Though the end is near, we keep wearing the shell that we’ve become. I’m not sure if you’d call it a double date, but the four of us—Brian, Tommy, Jane and myself—find ourselves at Locust Beach and wading out into the low tide. When the tide is low here, you can walk more than a mile out, the mud sucking at your bare feet. It’s a wasteland out there, all kinds of sea creatures stranded, wondering where the water went. We’re pretty silent for four people together. I hold Jane’s hand and she holds mine, while Brian and Tommy walk with their hands buried in their pockets. The sky is far too overcast to watch the sun set over the islands. The sky simply goes from gray to darker gray to a blue that’s about to turn black.

There’s a significant tension coming from Brian and Tommy, and Jane notices this too. It’s one of those post fight tensions. These days they always seem to be in a state of post fight. I can tell Jane is uncomfortable but she’s too polite to say anything. I don’t say anything either.

Because even a mile out from shore, I feel his presence. His dark figure lurks on the beach. Constantly I’m looking over my shoulder.

“You okay, bud?” Brian asks me.


Brian glances to where I’ve been glancing, and I wonder if Brian sees him too.

Back on the beach, we gather around an old fire pit. We all watch Tommy. He stacks rocks into a tower, as high as he can make it without the tower toppling, and then he takes a larger rock and throws it down upon the tower’s crown. Some of the rocks shatter. He does it again. He does it again. He creates the tower again only to destroy it.

“I have an idea,” Tommy says.

“What?” we all seem to say.

“I know some people who owe me money.”

The next thing I know, we’re all in Tommy’s car, driving up Hannegan toward Lynberg and listening to static on the radio. The closer we get to Lynberg, the more frequent the Bible verse signs, the anti-abortion signs, the MAKE AMERICA GREAT AGAIN signs. And then there is the smell. This rancid rot that clings inside you, just behind the eyes.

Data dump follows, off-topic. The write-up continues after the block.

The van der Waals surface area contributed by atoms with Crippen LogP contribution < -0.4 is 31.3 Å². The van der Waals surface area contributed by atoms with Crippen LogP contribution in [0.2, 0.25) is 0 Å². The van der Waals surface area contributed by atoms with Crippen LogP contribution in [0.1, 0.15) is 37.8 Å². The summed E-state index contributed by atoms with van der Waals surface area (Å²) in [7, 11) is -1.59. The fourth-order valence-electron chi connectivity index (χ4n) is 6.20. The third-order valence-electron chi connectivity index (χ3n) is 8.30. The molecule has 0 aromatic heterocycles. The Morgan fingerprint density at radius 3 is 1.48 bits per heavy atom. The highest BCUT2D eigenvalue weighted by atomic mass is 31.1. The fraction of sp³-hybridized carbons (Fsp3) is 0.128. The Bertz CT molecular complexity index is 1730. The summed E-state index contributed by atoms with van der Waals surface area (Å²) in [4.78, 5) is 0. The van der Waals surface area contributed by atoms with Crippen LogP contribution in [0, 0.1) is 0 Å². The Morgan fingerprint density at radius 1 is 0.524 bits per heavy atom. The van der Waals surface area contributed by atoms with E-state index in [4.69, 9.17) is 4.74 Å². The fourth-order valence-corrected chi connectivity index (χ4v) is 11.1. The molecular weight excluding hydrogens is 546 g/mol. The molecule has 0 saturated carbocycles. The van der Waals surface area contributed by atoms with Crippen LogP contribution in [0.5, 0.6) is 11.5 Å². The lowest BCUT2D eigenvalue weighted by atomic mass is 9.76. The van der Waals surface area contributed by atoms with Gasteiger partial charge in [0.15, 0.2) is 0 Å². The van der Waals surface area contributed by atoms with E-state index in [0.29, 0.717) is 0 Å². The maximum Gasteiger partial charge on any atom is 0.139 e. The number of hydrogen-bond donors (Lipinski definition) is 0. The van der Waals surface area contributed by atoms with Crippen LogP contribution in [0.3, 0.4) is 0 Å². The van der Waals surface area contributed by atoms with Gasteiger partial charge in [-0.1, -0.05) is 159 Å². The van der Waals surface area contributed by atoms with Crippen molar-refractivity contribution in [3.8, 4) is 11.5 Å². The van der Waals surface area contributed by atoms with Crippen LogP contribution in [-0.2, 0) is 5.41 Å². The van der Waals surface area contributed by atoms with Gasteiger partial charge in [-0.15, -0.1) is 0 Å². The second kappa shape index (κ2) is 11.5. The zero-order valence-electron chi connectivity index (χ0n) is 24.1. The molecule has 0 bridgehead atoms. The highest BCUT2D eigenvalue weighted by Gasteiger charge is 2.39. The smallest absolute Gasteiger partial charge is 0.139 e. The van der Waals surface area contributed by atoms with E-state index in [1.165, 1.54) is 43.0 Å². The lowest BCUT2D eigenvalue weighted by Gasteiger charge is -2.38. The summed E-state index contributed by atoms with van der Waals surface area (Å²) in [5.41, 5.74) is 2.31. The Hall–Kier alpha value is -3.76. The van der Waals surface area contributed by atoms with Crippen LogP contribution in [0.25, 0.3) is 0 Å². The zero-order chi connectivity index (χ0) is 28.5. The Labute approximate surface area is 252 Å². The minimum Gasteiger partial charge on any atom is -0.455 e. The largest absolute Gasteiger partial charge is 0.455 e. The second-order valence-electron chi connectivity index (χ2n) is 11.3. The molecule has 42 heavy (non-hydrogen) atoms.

There are lights behind us. I look out the back and make out the dark outline of that blue Honda, though really it’s impossible to tell the color. The lights are too bright, the night is too blue.

We roll into a flatness of farmland that feels more midwest than Washington. The small shadow of Lynberg approaches. Nobody is on the road but us and the lights that follow. And still there’s that smell.

We pull up before a house, one house of a long line of houses, all identical, all cut from the past. Though they all look the same, I recognize this house. I’ve never been here, but this house is exactly how I had pictured it. This here is the house of Mother and Father Tinder, the people who aren’t really the Mother and Father of Tommy Tinder at all. This is the house where Tommy lived after the death of his real mother, these are the people who took him in, only to pocket his advance rent when they kicked him out.

“Are you sure they’re home?” Brian asks Tommy.

Tommy turns off the headlights, shuts off the car. “Where else would they be?”

The two of them get out of the car, but Jane and myself stay in the backseat. Tommy takes something out of the trunk but I can’t see what it is. Brian peeks into the back and tells us both to stay put, to keep watch.

“Keep watch for what?” I ask.

Brian disappears with Tommy though the side gate, making their way behind the house. “KEEP WATCH FOR WHAT?”

But I already know. I don’t know if Jane is scared or bored next to me. I can’t hear her breathing.

I try to listen for any noise coming from inside the house, watch for any movement behind the drawn shades. And still there’s that smell. I feel it rotting the meat behind my eyes.

“Do you smell that?” I ask Jane.

I can’t see her in the dark, but I think she shakes her head. Or she nods. It’s really impossible to tell.

A car passes us from behind. And then it’s gone. A car passes us from ahead, then it’s gone. It might’ve been the same car.

My mind is spinning from the stench. I’m lightheaded and empty. Where are we again? All the houses look the same. An old song starts playing in my head— I’d Rather Die Young by The Hilltoppers. Once again that feeling I’ve been here before.

“What was that?” Jane asks.

“Did I say something?”

“I don’t know.”

They’ve been gone so long. I don’t know what they’re doing but they’ve been gone too long. Something must’ve gone wrong.

“I’ll be right back,” I whisper to Jane.

“What? Where are you going?”

I step outside into the street. It feels like an old movie. The light flickers like black and white film.


Still that smell.

I shut out the music. I follow the smell. It’s rotting everything I have left.

The same car passes on the night road, and this time I see his eyes, I see his hood.